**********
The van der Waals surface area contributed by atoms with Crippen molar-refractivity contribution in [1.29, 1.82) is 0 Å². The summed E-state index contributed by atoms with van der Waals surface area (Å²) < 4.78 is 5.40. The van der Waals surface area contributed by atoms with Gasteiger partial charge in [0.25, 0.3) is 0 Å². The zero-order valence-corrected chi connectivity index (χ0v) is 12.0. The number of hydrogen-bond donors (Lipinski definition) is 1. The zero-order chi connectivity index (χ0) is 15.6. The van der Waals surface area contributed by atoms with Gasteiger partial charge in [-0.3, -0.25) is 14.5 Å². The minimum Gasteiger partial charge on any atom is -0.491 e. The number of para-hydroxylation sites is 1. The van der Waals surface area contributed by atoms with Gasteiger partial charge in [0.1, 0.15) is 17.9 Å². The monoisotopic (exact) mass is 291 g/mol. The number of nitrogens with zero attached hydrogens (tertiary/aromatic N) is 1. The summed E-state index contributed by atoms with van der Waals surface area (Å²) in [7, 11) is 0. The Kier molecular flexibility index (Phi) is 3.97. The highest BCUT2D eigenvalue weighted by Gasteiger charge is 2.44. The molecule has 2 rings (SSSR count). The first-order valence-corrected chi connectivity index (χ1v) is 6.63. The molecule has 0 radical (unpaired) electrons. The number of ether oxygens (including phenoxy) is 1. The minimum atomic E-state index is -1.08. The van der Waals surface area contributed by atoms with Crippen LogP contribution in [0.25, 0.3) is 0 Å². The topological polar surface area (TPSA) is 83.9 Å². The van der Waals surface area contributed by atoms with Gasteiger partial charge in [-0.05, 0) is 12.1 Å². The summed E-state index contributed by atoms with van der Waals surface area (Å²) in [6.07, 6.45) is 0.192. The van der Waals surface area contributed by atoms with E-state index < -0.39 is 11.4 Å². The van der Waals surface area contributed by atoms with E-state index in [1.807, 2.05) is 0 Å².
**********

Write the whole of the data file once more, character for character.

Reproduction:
The van der Waals surface area contributed by atoms with Crippen molar-refractivity contribution in [1.29, 1.82) is 0 Å². The summed E-state index contributed by atoms with van der Waals surface area (Å²) < 4.78 is 5.40. The van der Waals surface area contributed by atoms with Gasteiger partial charge in [0.25, 0.3) is 0 Å². The zero-order valence-corrected chi connectivity index (χ0v) is 12.0. The number of hydrogen-bond donors (Lipinski definition) is 1. The zero-order chi connectivity index (χ0) is 15.6. The van der Waals surface area contributed by atoms with Gasteiger partial charge in [-0.3, -0.25) is 14.5 Å². The minimum Gasteiger partial charge on any atom is -0.491 e. The number of para-hydroxylation sites is 1. The van der Waals surface area contributed by atoms with Gasteiger partial charge in [0.1, 0.15) is 17.9 Å². The monoisotopic (exact) mass is 291 g/mol. The number of nitrogens with zero attached hydrogens (tertiary/aromatic N) is 1. The summed E-state index contributed by atoms with van der Waals surface area (Å²) in [7, 11) is 0. The Kier molecular flexibility index (Phi) is 3.97. The highest BCUT2D eigenvalue weighted by Gasteiger charge is 2.44. The molecule has 2 rings (SSSR count). The first-order valence-corrected chi connectivity index (χ1v) is 6.63. The molecule has 0 radical (unpaired) electrons. The number of ether oxygens (including phenoxy) is 1. The minimum atomic E-state index is -1.08. The van der Waals surface area contributed by atoms with Crippen LogP contribution in [0.25, 0.3) is 0 Å². The topological polar surface area (TPSA) is 83.9 Å². The van der Waals surface area contributed by atoms with Gasteiger partial charge in [-0.05, 0) is 12.1 Å². The summed E-state index contributed by atoms with van der Waals surface area (Å²) in [6.07, 6.45) is 0.192. The van der Waals surface area contributed by atoms with E-state index < -0.39 is 11.4 Å². The van der Waals surface area contributed by atoms with E-state index in [1.807, 2.05) is 0 Å².